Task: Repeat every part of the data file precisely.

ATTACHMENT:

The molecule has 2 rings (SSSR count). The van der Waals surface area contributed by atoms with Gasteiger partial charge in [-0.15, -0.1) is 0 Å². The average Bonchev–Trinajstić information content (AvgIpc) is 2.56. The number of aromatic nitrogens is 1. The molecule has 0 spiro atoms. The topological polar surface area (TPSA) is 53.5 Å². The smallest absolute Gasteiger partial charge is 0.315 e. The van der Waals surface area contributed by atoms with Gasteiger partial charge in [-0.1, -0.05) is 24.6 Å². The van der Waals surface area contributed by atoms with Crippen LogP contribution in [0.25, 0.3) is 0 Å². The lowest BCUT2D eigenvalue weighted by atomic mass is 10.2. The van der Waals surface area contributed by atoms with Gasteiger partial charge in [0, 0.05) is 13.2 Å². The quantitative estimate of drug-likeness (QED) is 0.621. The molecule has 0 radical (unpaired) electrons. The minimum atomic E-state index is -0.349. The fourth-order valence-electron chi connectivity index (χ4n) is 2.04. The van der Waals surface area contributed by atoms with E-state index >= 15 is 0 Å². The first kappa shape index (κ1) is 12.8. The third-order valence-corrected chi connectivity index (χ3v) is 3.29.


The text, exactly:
The molecule has 2 rings (SSSR count). The van der Waals surface area contributed by atoms with Gasteiger partial charge in [-0.15, -0.1) is 0 Å². The average Bonchev–Trinajstić information content (AvgIpc) is 2.56. The number of aromatic nitrogens is 1. The molecule has 0 spiro atoms. The topological polar surface area (TPSA) is 53.5 Å². The smallest absolute Gasteiger partial charge is 0.315 e. The van der Waals surface area contributed by atoms with Gasteiger partial charge in [-0.1, -0.05) is 24.6 Å². The van der Waals surface area contributed by atoms with Crippen LogP contribution in [0.25, 0.3) is 0 Å². The lowest BCUT2D eigenvalue weighted by atomic mass is 10.2. The van der Waals surface area contributed by atoms with Gasteiger partial charge in [0, 0.05) is 13.2 Å². The quantitative estimate of drug-likeness (QED) is 0.621. The molecule has 0 radical (unpaired) electrons. The minimum atomic E-state index is -0.349. The fourth-order valence-electron chi connectivity index (χ4n) is 2.04. The van der Waals surface area contributed by atoms with E-state index >= 15 is 0 Å². The first kappa shape index (κ1) is 12.8. The third-order valence-corrected chi connectivity index (χ3v) is 3.29.